As thousands of tech entrepreneurs, global electronics giants and an estimated 40 million public relations people will attest, it’s tough to get noticed by the press at the Consumer Electronics Show.
The makers of the Osé sex toy, by that measure, have had it easy.
The hands-free vibrator they brought to the CES earlier this month won an Innovation Award in the Robotics and Drones category. Then the award was taken away from them before the big show started -- and they lost the right to display the product on the CES floor.
The Consumer Technology Association, which runs the show, claims the product’s entry violated a clause that prohibits items that are “immoral, obscene, profane or not in keeping with CTA’s image.”
The press reacted. Stories about the way Lora DiCarlo, a start-up company, was treated showed up on NPR, Wired, the BBC, Associated Press, Bloomberg, Mashable, Glamour.com, The New York Times and many more.
As earned media goes, it’s doubtful any sex toy has ever gotten more of it even before it hit the market. (The Osé will be available in the fall, for $250.)
More than one of those stories--actually, almost all of them--pointed out the CES show has had plenty of sex-related products on display before. In fact, as DiCarlo notes on its website, at last year’s show, one company showed off the fleshy “Harmony,” the first “sex doll” at CES (The website Engadget noted her “porn star proportions.”).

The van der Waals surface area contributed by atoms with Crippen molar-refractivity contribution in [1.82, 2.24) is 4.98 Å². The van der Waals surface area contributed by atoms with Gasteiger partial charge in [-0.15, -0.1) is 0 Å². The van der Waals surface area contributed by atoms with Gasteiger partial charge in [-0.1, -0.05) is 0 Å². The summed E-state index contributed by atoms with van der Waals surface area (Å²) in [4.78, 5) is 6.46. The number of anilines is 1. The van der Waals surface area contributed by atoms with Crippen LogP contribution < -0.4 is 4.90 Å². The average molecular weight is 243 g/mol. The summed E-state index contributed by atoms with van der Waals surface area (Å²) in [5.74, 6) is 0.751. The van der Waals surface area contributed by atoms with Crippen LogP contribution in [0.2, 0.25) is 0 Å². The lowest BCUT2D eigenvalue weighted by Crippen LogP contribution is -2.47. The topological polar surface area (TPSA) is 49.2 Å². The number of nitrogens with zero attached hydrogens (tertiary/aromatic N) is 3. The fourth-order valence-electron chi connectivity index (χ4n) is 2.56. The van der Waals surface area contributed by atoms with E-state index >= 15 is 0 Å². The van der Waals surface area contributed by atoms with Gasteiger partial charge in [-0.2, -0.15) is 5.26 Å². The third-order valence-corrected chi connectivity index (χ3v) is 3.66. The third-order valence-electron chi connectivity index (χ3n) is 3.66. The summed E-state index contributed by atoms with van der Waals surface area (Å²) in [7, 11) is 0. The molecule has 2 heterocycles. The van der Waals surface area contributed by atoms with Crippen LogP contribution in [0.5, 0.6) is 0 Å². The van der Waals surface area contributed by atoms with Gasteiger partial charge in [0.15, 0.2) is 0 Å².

The DiCarlo website is virtually given over to the issue. Lora Haddock, the president and CEO, is now urging people to petition the CES, accusing it of a whopping double standard that goes beyond her product and extends to the entire show’s gender bias that is stifling tech innovation.
She cites other exhibits at CES that let men get their jollies. But, she writes, “Female sexuality, on the other hand, is heavily muted if not outright banned. You cannot pretend to be unbiased if you allow a sex robot for men but not a vagina-focused robotic massager for blended orgasm.”
That term "describes a sexual climax reached from simultaneous external and internal stimulation," according to The New York Times. Haddock notes the sex aid was designed with help from Oregon State University’s nationally noted Robotics Lab, and has eight patents pending.
The DiCarlo website says, “Osé uses advanced micro-robotics to mimic all of the sensations of a human mouth, tongue & fingers, for an experience that feels just like a real partner, no need for desensitizing vibration. It even adapts to your body for a personal fit that hits all the right spots.”
If you’re following along, that description may be graphic. But, wandering the CES aisles with 188,000 other attendees at this year’s show, which took place earlier in the month, the sex toy would have looked just like a vibrator-sized version of a single quote mark.
Gary Shapiro, longtime head of the CTA, and Karen Chupka, its executive vice president, apologized to Haddock, but said the product was ineligible for any existing category, even after it had won one.
They told the New York Times, "CES is a professional business show, and porn, adult toys and sex tech products are not part of the event. CES is a large show with over 4,500 exhibitors. We acknowledge there are inconsistencies in exhibiting companies, and these will be addressed.”